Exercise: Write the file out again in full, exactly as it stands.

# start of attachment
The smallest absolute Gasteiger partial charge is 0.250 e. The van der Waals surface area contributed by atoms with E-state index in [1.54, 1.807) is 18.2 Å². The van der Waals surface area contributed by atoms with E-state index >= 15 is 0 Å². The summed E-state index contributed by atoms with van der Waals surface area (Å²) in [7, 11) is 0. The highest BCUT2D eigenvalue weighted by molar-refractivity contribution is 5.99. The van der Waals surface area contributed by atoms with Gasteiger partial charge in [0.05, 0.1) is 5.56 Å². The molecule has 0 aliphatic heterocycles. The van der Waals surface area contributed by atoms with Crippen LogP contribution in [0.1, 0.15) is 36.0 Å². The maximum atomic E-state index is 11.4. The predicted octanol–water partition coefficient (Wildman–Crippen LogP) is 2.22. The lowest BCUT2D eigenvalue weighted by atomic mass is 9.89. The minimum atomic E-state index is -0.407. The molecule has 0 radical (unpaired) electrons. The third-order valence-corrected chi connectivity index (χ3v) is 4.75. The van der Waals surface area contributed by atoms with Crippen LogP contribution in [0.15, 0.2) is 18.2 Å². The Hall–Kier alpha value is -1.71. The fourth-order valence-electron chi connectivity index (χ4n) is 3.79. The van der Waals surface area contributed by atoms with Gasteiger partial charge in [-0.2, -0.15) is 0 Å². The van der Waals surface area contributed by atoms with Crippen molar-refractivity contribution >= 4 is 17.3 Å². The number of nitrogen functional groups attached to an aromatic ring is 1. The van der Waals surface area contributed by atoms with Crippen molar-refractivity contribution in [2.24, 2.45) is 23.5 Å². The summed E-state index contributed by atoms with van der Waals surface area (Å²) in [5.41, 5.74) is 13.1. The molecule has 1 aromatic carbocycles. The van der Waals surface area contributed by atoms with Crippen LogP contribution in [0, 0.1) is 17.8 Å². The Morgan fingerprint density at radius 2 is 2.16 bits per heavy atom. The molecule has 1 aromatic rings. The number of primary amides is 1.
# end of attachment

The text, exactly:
The smallest absolute Gasteiger partial charge is 0.250 e. The van der Waals surface area contributed by atoms with E-state index in [1.54, 1.807) is 18.2 Å². The van der Waals surface area contributed by atoms with E-state index >= 15 is 0 Å². The summed E-state index contributed by atoms with van der Waals surface area (Å²) in [7, 11) is 0. The highest BCUT2D eigenvalue weighted by molar-refractivity contribution is 5.99. The van der Waals surface area contributed by atoms with Gasteiger partial charge in [0.05, 0.1) is 5.56 Å². The molecule has 0 aliphatic heterocycles. The van der Waals surface area contributed by atoms with Crippen LogP contribution in [0.1, 0.15) is 36.0 Å². The maximum atomic E-state index is 11.4. The predicted octanol–water partition coefficient (Wildman–Crippen LogP) is 2.22. The lowest BCUT2D eigenvalue weighted by atomic mass is 9.89. The minimum atomic E-state index is -0.407. The molecule has 0 radical (unpaired) electrons. The third-order valence-corrected chi connectivity index (χ3v) is 4.75. The van der Waals surface area contributed by atoms with Crippen LogP contribution in [0.15, 0.2) is 18.2 Å². The Hall–Kier alpha value is -1.71. The fourth-order valence-electron chi connectivity index (χ4n) is 3.79. The van der Waals surface area contributed by atoms with Gasteiger partial charge in [-0.2, -0.15) is 0 Å². The van der Waals surface area contributed by atoms with Crippen molar-refractivity contribution >= 4 is 17.3 Å². The number of nitrogen functional groups attached to an aromatic ring is 1. The van der Waals surface area contributed by atoms with Crippen molar-refractivity contribution in [2.24, 2.45) is 23.5 Å². The summed E-state index contributed by atoms with van der Waals surface area (Å²) in [5.41, 5.74) is 13.1. The molecule has 1 aromatic carbocycles. The van der Waals surface area contributed by atoms with Crippen LogP contribution in [0, 0.1) is 17.8 Å². The Morgan fingerprint density at radius 2 is 2.16 bits per heavy atom. The molecule has 1 aromatic rings. The number of primary amides is 1.